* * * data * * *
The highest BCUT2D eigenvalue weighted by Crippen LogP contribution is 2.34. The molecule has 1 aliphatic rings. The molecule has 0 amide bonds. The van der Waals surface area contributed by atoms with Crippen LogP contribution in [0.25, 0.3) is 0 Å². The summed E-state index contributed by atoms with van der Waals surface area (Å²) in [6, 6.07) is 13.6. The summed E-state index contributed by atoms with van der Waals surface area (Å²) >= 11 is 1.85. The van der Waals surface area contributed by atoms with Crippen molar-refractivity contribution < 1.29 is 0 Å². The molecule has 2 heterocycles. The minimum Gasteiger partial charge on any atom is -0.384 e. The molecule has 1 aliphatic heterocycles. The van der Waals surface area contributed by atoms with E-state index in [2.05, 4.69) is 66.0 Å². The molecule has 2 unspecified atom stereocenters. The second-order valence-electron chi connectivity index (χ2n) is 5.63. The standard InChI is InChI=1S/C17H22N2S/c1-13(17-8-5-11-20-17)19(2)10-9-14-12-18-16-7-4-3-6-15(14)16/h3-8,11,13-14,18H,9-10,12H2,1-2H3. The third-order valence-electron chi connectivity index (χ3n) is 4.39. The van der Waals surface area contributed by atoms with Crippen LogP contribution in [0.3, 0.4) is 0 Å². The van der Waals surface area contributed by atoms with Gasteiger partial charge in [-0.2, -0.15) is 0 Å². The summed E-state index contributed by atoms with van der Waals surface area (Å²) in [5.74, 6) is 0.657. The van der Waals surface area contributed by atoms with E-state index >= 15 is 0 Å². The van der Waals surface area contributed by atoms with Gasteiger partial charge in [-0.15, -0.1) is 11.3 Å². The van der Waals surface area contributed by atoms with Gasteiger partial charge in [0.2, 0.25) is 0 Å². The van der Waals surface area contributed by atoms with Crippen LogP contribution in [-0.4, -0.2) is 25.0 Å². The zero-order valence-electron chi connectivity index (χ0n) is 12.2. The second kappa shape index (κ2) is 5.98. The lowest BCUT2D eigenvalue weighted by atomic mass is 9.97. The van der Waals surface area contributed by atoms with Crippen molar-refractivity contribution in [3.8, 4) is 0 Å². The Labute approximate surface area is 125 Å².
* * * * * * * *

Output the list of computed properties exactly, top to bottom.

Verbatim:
The highest BCUT2D eigenvalue weighted by Crippen LogP contribution is 2.34. The molecule has 1 aliphatic rings. The molecule has 0 amide bonds. The van der Waals surface area contributed by atoms with Crippen LogP contribution in [0.25, 0.3) is 0 Å². The summed E-state index contributed by atoms with van der Waals surface area (Å²) in [6, 6.07) is 13.6. The summed E-state index contributed by atoms with van der Waals surface area (Å²) >= 11 is 1.85. The van der Waals surface area contributed by atoms with Crippen molar-refractivity contribution < 1.29 is 0 Å². The molecule has 2 heterocycles. The minimum Gasteiger partial charge on any atom is -0.384 e. The molecule has 1 aliphatic heterocycles. The van der Waals surface area contributed by atoms with E-state index in [2.05, 4.69) is 66.0 Å². The molecule has 2 unspecified atom stereocenters. The second-order valence-electron chi connectivity index (χ2n) is 5.63. The standard InChI is InChI=1S/C17H22N2S/c1-13(17-8-5-11-20-17)19(2)10-9-14-12-18-16-7-4-3-6-15(14)16/h3-8,11,13-14,18H,9-10,12H2,1-2H3. The third-order valence-electron chi connectivity index (χ3n) is 4.39. The van der Waals surface area contributed by atoms with Crippen LogP contribution in [0.3, 0.4) is 0 Å². The van der Waals surface area contributed by atoms with Gasteiger partial charge in [-0.2, -0.15) is 0 Å². The summed E-state index contributed by atoms with van der Waals surface area (Å²) in [5.74, 6) is 0.657. The van der Waals surface area contributed by atoms with E-state index >= 15 is 0 Å². The van der Waals surface area contributed by atoms with Gasteiger partial charge in [-0.15, -0.1) is 11.3 Å². The van der Waals surface area contributed by atoms with Gasteiger partial charge in [0.2, 0.25) is 0 Å². The van der Waals surface area contributed by atoms with Crippen LogP contribution in [-0.4, -0.2) is 25.0 Å². The zero-order valence-electron chi connectivity index (χ0n) is 12.2. The second kappa shape index (κ2) is 5.98. The lowest BCUT2D eigenvalue weighted by atomic mass is 9.97. The van der Waals surface area contributed by atoms with Crippen molar-refractivity contribution in [3.8, 4) is 0 Å². The Labute approximate surface area is 125 Å².